8. Great Sand Dunes National Park - near Alamosa, CO

Dune height: ~300 ft.

Japan has many interesting tourist attractions—one of them being a cluster of sand dunes in Tottori Prefecture facing the Sea of Japan. An unlikely geographical feature, this overlooked beach sees Asian visitors in the millions each year as a feature of the larger San'in Kaigan Geopark. Here, crowds gather to watch others slide down the dune toward the water, surrounded by a pine forest and paragliders. If necessary, try out a sandboarding course across the street at the Rakudaya Omiyage to hone your skills with professionals. After being out on the dunes and in the sun, visit the open-air Sand Museum, a gallery of temporary sculptures made of Tottori sand. Inclement weather makes official “sandboarding season” from April 15 to November 30—Japan gets quite cold and wet in the winter.

9. Sam Sand Dunes - Jaisalmer, India

Dune height: ~200 ft.

Traditionally, travelers in western India’s vast Thar Desert view its breathtaking, endless dunes by taking a camel ride around sunset. A more modern and exciting method of enjoying Sam Sand Dunes—boarding—takes you down the hills of the ancient Indus Valley in a manner that doesn’t require a guide. While out in the dune area, consider spending time in a reasonably priced desert residence, an accommodation option flanked with local vendors, live music and folk dancing. Each village has its own flavor and set of amenities; however, don’t forget to visit the mid-sized walled city of Jaisalmer only 25 miles east, nicknamed the “Golden City” for its brassy, centuries-old sandstone architecture. Other much-talked-about highlights are the must-see sunsets (crowds form every evening) and available 4WD tours of a nearby oasis. Before planning your trip, note that the dunes absorb too much heat during the summer for comfortable desert activities.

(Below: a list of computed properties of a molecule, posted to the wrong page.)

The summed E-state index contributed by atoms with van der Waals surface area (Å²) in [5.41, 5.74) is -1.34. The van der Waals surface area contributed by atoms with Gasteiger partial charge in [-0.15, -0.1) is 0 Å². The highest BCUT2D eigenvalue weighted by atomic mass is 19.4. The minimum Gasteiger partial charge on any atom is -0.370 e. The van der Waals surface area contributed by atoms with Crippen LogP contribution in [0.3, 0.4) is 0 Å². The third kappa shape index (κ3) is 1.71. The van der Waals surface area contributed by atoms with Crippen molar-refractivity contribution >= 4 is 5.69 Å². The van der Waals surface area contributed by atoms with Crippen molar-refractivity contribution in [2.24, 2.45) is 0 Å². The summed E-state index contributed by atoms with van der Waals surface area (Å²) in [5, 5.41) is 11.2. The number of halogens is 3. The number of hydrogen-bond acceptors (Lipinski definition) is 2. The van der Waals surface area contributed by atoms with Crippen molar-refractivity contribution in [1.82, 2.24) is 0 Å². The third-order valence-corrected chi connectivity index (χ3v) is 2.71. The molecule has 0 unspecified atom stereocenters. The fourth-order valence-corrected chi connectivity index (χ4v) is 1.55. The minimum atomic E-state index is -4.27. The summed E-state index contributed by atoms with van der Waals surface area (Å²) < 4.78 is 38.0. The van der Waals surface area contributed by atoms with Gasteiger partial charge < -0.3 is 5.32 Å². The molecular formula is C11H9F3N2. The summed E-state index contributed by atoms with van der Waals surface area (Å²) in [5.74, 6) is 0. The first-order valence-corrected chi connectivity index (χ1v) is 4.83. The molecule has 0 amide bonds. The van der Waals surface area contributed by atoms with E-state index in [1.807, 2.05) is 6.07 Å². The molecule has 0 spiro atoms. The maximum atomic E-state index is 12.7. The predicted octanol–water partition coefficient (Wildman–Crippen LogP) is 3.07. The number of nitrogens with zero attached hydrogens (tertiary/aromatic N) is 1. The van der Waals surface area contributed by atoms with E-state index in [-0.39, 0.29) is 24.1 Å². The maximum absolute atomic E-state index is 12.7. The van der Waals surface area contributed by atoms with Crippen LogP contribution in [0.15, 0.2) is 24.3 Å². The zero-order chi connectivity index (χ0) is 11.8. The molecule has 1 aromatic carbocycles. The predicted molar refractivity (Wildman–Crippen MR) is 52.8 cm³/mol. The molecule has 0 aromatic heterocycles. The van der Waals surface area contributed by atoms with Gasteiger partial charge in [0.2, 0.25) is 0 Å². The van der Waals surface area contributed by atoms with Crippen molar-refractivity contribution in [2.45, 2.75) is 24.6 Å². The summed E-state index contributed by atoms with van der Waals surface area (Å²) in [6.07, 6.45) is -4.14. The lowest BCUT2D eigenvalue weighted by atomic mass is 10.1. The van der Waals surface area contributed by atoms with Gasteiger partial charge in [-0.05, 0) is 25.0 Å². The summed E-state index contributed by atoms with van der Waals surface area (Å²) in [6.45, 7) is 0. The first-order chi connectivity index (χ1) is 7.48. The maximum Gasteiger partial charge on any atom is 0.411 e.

10. Hungry Head Sand Dunes - Hat Head, New South Wales, Australia

Dune height: ~170 ft.

Australians have a reputation for enjoying outdoor sports and recreation; unsurprisingly, this huge country loves sandboarding and has quite a few established locations for dune surfing. New South Wales’ lush refuge of Hat Head National Park is a haven for protected birds and butterflies, and between May and November whales pass by on the coast. Sandboarding can be just one part of a fun getaway in Hat Head in addition to several worthwhile trails and lookouts around the park. Once you’ve seen the splendid Smoky Cape Lighthouse a couple miles up the North Coast, go to Hungry Head and see how high your sand vessel can travel across the dunes, or just play around with beginners closer to the beach. Entry fees are $8 per vehicle with parking at the Hungry Gate Campground.

This article was written by Juliana Cohen